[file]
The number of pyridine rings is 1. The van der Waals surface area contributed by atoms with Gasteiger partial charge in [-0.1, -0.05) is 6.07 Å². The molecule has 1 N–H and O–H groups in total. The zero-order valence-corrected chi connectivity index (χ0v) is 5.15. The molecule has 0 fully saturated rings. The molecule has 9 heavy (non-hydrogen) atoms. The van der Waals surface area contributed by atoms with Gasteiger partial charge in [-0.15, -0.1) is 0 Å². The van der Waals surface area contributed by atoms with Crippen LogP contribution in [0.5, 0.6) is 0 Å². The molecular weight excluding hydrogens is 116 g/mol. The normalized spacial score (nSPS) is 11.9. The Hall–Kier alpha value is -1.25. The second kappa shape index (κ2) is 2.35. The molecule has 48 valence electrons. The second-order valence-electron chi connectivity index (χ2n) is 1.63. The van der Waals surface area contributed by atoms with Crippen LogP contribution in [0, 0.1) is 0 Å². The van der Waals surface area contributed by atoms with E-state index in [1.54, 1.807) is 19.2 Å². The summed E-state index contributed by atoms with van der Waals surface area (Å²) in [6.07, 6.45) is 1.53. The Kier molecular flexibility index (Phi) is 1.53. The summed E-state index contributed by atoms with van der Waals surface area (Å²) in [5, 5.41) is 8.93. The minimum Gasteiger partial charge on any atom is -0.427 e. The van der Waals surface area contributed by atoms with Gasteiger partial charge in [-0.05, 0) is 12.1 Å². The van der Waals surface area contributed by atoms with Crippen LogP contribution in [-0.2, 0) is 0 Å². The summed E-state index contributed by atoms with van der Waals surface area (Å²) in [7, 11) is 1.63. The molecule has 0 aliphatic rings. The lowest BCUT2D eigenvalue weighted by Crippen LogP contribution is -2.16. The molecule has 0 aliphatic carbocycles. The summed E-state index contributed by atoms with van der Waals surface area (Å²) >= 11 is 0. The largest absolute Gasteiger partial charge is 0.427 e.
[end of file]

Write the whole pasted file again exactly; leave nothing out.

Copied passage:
The number of pyridine rings is 1. The van der Waals surface area contributed by atoms with Gasteiger partial charge in [-0.1, -0.05) is 6.07 Å². The molecule has 1 N–H and O–H groups in total. The zero-order valence-corrected chi connectivity index (χ0v) is 5.15. The molecule has 0 fully saturated rings. The molecule has 9 heavy (non-hydrogen) atoms. The van der Waals surface area contributed by atoms with Gasteiger partial charge in [-0.15, -0.1) is 0 Å². The van der Waals surface area contributed by atoms with Crippen LogP contribution in [0.5, 0.6) is 0 Å². The molecular weight excluding hydrogens is 116 g/mol. The normalized spacial score (nSPS) is 11.9. The Hall–Kier alpha value is -1.25. The second kappa shape index (κ2) is 2.35. The molecule has 48 valence electrons. The second-order valence-electron chi connectivity index (χ2n) is 1.63. The van der Waals surface area contributed by atoms with Crippen LogP contribution in [0, 0.1) is 0 Å². The van der Waals surface area contributed by atoms with E-state index in [1.54, 1.807) is 19.2 Å². The summed E-state index contributed by atoms with van der Waals surface area (Å²) in [6.07, 6.45) is 1.53. The Kier molecular flexibility index (Phi) is 1.53. The summed E-state index contributed by atoms with van der Waals surface area (Å²) in [5, 5.41) is 8.93. The minimum Gasteiger partial charge on any atom is -0.427 e. The van der Waals surface area contributed by atoms with Gasteiger partial charge in [-0.05, 0) is 12.1 Å². The van der Waals surface area contributed by atoms with Crippen LogP contribution in [-0.2, 0) is 0 Å². The summed E-state index contributed by atoms with van der Waals surface area (Å²) in [7, 11) is 1.63. The molecule has 0 aliphatic rings. The lowest BCUT2D eigenvalue weighted by Crippen LogP contribution is -2.16. The molecule has 0 aliphatic carbocycles. The summed E-state index contributed by atoms with van der Waals surface area (Å²) >= 11 is 0. The largest absolute Gasteiger partial charge is 0.427 e.